This article is the fifth in a series on Internet of Things (IoT) sensors. It teaches you about various sensors available and how to read data from them.

Hardware

  • Arduino Uno
  • Proximity Detection Sensor
  • Jumper Cables

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Software

Circuit

Step 1: Make sure your Arduino is not connected to a power source.

Step 2: Using jumper cables connect power (VNC) and ground (GND) ports on Arduino to power (+) and ground (-) ports on breadboard.

Tip: It is a good practice to use red jumper cable for power (+ / VNC) and black jumper cable for ground (- / GND).

Step 3: Now that your breadboard has a power source, using jumper cables connect power (+) and ground (-) ports of your breadboard to power and ground ports of the Proximity Detection sensor.

Step 4: To trigger a burst connect a jumper cable from TRIG pin of the sensor to D2 (Digital) port of Arduino.

Step 5: To read echo connect a jumper cable from ECHO pin of the sensor to D3 (Digital) port of Arduino.

Your circuit is now complete and it should look similar to figures below.

CodifyThings - Internet of Things (IoT) Sensors

Arduino Code

Next you are going to write Arduino code that will read sensor data. Start your Arduino IDE and either type the code provided below or download it from GitHub. All the code goes into a single source file (*.ino) but in order to make it easy to understand and reuse, it has been divided into 3 sections.

  • External Libraries: includes all libraries required to run the program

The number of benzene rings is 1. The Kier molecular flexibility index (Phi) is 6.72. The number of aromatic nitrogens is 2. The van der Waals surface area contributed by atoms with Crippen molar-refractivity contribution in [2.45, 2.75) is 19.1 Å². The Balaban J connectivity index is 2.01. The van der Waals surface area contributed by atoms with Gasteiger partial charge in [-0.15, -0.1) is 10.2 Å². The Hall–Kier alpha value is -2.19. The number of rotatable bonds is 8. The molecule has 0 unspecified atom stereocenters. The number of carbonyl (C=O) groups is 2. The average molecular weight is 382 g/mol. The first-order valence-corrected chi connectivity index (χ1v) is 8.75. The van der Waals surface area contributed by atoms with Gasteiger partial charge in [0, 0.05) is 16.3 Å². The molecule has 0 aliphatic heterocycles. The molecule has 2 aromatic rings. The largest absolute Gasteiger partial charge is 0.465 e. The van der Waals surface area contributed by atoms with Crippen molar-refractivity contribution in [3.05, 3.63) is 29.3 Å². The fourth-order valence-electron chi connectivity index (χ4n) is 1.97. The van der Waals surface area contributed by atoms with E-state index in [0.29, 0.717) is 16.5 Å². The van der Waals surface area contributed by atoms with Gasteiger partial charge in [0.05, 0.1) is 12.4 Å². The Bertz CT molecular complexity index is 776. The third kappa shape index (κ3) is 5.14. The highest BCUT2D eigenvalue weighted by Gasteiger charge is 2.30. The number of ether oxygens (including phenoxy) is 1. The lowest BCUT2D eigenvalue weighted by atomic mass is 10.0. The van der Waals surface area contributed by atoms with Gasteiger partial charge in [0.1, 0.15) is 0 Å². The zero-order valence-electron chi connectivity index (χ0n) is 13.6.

• Sensor Setup: code for reading sensor data
  • Standard Arduino Functions: implementation of standard Arduino functions setup() and loop()
/***************************************************************************
* External Libraries
**************************************************************************/

#include <SPI.h>

/*****************************************************************************
* Sensor Setup - Variables & Functions
****************************************************************************/

int calibrationTime = 30;
#define TRIGPIN 2 // Pin to send trigger pulse
#define ECHOPIN 3 // Pin to receive echo pulse

void calibrateSensor()
{
//Give sensor some time to calibrate
Serial.println("[INFO] Calibrating Sensor ");

for(int i = 0; i < calibrationTime; i++)
{
Serial.print(".");
delay(1000);
}

Serial.println("");
Serial.println("[INFO] Calibration Complete");
Serial.println("[INFO] Sensor Active");

delay(50);
}

void readSensorData()
{
// Generating a burst to check for objects
digitalWrite(TRIGPIN, LOW);
delayMicroseconds(10);
digitalWrite(TRIGPIN, HIGH);
delayMicroseconds(10);
digitalWrite(TRIGPIN, LOW);

// Distance Calculation
float distance = pulseIn(ECHOPIN, HIGH);

Serial.println("[INFO] Object Distance: " + String(distance));
}

/***************************************************************************
* Standard Arduino Functions - setup(), loop()
**************************************************************************/

void setup()
{
// Initialize serial port
Serial.begin(9600);

// Set pin mode
pinMode(ECHOPIN, INPUT);
pinMode(TRIGPIN, OUTPUT);

// Calibrate sensor
calibrateSensor();
}

void loop()
{
// Read sensor data
readSensorData();

// Delay
delay(5000);
}

Final Product

Make sure your Arduino is powered on and code from above has been deployed. As soon as code has been deployed, open serial monitor.

CodifyThings - Internet of Things (IoT) Sensors